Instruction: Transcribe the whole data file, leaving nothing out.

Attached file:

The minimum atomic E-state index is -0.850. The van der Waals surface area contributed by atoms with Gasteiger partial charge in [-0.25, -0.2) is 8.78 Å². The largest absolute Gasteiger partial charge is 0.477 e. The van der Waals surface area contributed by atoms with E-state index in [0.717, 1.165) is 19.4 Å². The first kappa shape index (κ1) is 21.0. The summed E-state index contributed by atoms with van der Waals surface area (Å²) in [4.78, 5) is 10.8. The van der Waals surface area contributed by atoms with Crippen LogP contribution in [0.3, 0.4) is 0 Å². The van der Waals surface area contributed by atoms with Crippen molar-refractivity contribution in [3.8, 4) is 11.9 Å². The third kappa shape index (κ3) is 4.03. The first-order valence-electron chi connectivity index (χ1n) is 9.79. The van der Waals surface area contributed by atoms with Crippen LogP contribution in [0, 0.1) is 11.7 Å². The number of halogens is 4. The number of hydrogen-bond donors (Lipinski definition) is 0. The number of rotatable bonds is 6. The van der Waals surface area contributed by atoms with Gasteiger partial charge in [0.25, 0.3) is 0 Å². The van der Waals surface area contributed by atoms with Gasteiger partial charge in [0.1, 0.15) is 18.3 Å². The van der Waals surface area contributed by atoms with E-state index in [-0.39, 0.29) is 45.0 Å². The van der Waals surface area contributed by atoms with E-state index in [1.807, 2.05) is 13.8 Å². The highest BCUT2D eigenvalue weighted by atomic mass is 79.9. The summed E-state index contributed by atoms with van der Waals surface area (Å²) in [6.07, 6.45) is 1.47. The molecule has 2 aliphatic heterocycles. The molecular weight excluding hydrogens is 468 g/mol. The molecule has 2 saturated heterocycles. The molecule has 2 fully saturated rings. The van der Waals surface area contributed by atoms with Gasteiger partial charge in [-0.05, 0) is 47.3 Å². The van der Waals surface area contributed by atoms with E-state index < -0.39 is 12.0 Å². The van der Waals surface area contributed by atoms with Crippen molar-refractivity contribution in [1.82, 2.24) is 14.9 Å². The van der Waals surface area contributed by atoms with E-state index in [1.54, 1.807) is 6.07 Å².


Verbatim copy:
The minimum atomic E-state index is -0.850. The van der Waals surface area contributed by atoms with Gasteiger partial charge in [-0.25, -0.2) is 8.78 Å². The largest absolute Gasteiger partial charge is 0.477 e. The van der Waals surface area contributed by atoms with E-state index in [0.717, 1.165) is 19.4 Å². The first kappa shape index (κ1) is 21.0. The summed E-state index contributed by atoms with van der Waals surface area (Å²) in [4.78, 5) is 10.8. The van der Waals surface area contributed by atoms with Crippen LogP contribution in [0.3, 0.4) is 0 Å². The van der Waals surface area contributed by atoms with Crippen molar-refractivity contribution in [3.8, 4) is 11.9 Å². The third kappa shape index (κ3) is 4.03. The first-order valence-electron chi connectivity index (χ1n) is 9.79. The van der Waals surface area contributed by atoms with Crippen LogP contribution in [0, 0.1) is 11.7 Å². The number of halogens is 4. The number of hydrogen-bond donors (Lipinski definition) is 0. The number of rotatable bonds is 6. The van der Waals surface area contributed by atoms with Gasteiger partial charge in [0.25, 0.3) is 0 Å². The van der Waals surface area contributed by atoms with Gasteiger partial charge in [0.1, 0.15) is 18.3 Å². The van der Waals surface area contributed by atoms with E-state index in [-0.39, 0.29) is 45.0 Å². The van der Waals surface area contributed by atoms with E-state index in [1.807, 2.05) is 13.8 Å². The highest BCUT2D eigenvalue weighted by atomic mass is 79.9. The summed E-state index contributed by atoms with van der Waals surface area (Å²) in [6.07, 6.45) is 1.47. The molecule has 2 aliphatic heterocycles. The molecular weight excluding hydrogens is 468 g/mol. The molecule has 2 saturated heterocycles. The molecule has 2 fully saturated rings. The van der Waals surface area contributed by atoms with Gasteiger partial charge in [-0.05, 0) is 47.3 Å². The van der Waals surface area contributed by atoms with E-state index < -0.39 is 12.0 Å². The van der Waals surface area contributed by atoms with Crippen molar-refractivity contribution in [1.82, 2.24) is 14.9 Å². The van der Waals surface area contributed by atoms with E-state index in [1.54, 1.807) is 6.07 Å².